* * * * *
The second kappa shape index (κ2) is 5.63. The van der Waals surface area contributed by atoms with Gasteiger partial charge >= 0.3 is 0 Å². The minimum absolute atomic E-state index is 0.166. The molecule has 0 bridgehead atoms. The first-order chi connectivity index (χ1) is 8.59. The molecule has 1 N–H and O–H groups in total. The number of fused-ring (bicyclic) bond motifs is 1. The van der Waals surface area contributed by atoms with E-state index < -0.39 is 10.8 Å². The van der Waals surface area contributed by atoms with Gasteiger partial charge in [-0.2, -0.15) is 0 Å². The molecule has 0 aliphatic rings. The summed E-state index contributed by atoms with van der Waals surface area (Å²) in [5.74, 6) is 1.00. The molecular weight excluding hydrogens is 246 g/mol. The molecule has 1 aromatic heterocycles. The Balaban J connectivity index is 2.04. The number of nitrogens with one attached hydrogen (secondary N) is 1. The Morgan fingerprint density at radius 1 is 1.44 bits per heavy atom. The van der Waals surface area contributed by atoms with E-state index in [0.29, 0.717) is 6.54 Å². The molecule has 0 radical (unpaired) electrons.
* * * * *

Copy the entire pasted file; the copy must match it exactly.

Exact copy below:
The second kappa shape index (κ2) is 5.63. The van der Waals surface area contributed by atoms with Gasteiger partial charge >= 0.3 is 0 Å². The minimum absolute atomic E-state index is 0.166. The molecule has 0 bridgehead atoms. The first-order chi connectivity index (χ1) is 8.59. The molecule has 1 N–H and O–H groups in total. The number of fused-ring (bicyclic) bond motifs is 1. The van der Waals surface area contributed by atoms with E-state index < -0.39 is 10.8 Å². The van der Waals surface area contributed by atoms with Gasteiger partial charge in [-0.2, -0.15) is 0 Å². The molecule has 0 aliphatic rings. The summed E-state index contributed by atoms with van der Waals surface area (Å²) in [5.74, 6) is 1.00. The molecular weight excluding hydrogens is 246 g/mol. The molecule has 1 aromatic heterocycles. The Balaban J connectivity index is 2.04. The number of nitrogens with one attached hydrogen (secondary N) is 1. The Morgan fingerprint density at radius 1 is 1.44 bits per heavy atom. The van der Waals surface area contributed by atoms with E-state index in [0.29, 0.717) is 6.54 Å². The molecule has 0 radical (unpaired) electrons.